- Also common to have gut issues (e.g., chronic diarrhea or constipation or a combination) and sleep issues (usually NOT sleeping!)
E. Not better explained by something else
Many of these symptoms in the criteria can also be observed in other disabilities or differences. For example, a toddler who is hearing-impaired may not respond to their name consistently, but that isn’t a marker for autism in preschoolers, it’s the result of the hearing impairment. A preschooler with a traumatic brain injury may not respond to social overtures by peers not as a result of autism but as a result of the brain injury. So other explanations for the symptoms observed need to be looked at through those lenses.
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Levels of Support
Finally, the criteria asks for “severity level.” The diagnosis gives the Level of Severity on a scale from 1 to 3 with 3 being the most impacted, needing the most intensive supports and 1 being the most independent with fewest supports needed. Severity is based on social communication impairments and restricted, repetitive patterns of behavior (a level is given to both of those areas; they can be different!).
Level 1 Requiring support
- Without supports, social communication causes noticeable impairments
- Difficulty initiating social interactions
- Atypical or unsuccessful responses to social overtures from others
- Appear to have decreased interest in social interactions
- Inflexibility of behavior interferes with functioning
- Difficulty switching between activities
- Problems with organization
Level 2 Requiring substantial support
- Marked deficits in verbal and nonverbal social communication skills
- social impairments apparent even with supports in place
- limited initiation of social interactions
- reduced or abnormal responses to social overtures
- Inflexibility of behavior, difficulty coping with change, or other restricted/repetitive behaviors appear frequently enough to be obvious to the casual observer and interfere with functioning in a variety of contexts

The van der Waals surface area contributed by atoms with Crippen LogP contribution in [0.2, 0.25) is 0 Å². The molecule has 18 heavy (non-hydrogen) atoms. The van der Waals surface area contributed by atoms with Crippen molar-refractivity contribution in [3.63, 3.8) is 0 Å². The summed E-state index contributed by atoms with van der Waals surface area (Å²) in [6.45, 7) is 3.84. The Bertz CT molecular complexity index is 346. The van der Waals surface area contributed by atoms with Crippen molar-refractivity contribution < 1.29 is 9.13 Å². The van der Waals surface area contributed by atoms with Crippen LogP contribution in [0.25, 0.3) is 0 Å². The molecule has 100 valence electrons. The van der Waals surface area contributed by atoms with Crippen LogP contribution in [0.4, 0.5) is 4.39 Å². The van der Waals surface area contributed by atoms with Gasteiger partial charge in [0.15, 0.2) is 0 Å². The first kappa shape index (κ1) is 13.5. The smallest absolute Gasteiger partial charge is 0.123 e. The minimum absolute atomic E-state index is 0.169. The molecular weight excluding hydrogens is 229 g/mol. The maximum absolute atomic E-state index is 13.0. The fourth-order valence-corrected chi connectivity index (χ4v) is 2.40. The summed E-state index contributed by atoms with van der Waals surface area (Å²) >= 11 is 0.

- Distress and/or difficulty changing focus or action
Level 3 Requiring very substantial support
- Severe deficits in verbal and nonverbal social communication skills cause severe impairments in functioning
- very limited initiation of social interactions
- minimal response to social overtures from others
- Inflexibility of behavior, extreme difficulty coping with change, or other restricted/repetitive behaviors markedly interfere with functioning in all spheres
- Great distress/difficulty changing focus or action
Autism in preschool checklist
Lastly, my favorite quick checklist…
The M-CHAT-R™ is an excellent quick screening you or your pediatrician can use if you are worried about your kiddo. You can either do it, yourself, and take it in to your pediatrician to discuss, or ask them to fill it out.
Using this quick screener is probably the BEST way to get a pediatrician or other provider to listen to your concerns or to get a parent to see the concerns from a teacher if they haven't been ready to hear (they get grace for that!).
Keep an eye on this blog for future posts on what to do if you think your preschooler may be on the autism spectrum, where to get a diagnosis, and treat options for autism! Or if you're a parent of a newly diagnosed, you can my 10 tips to coping !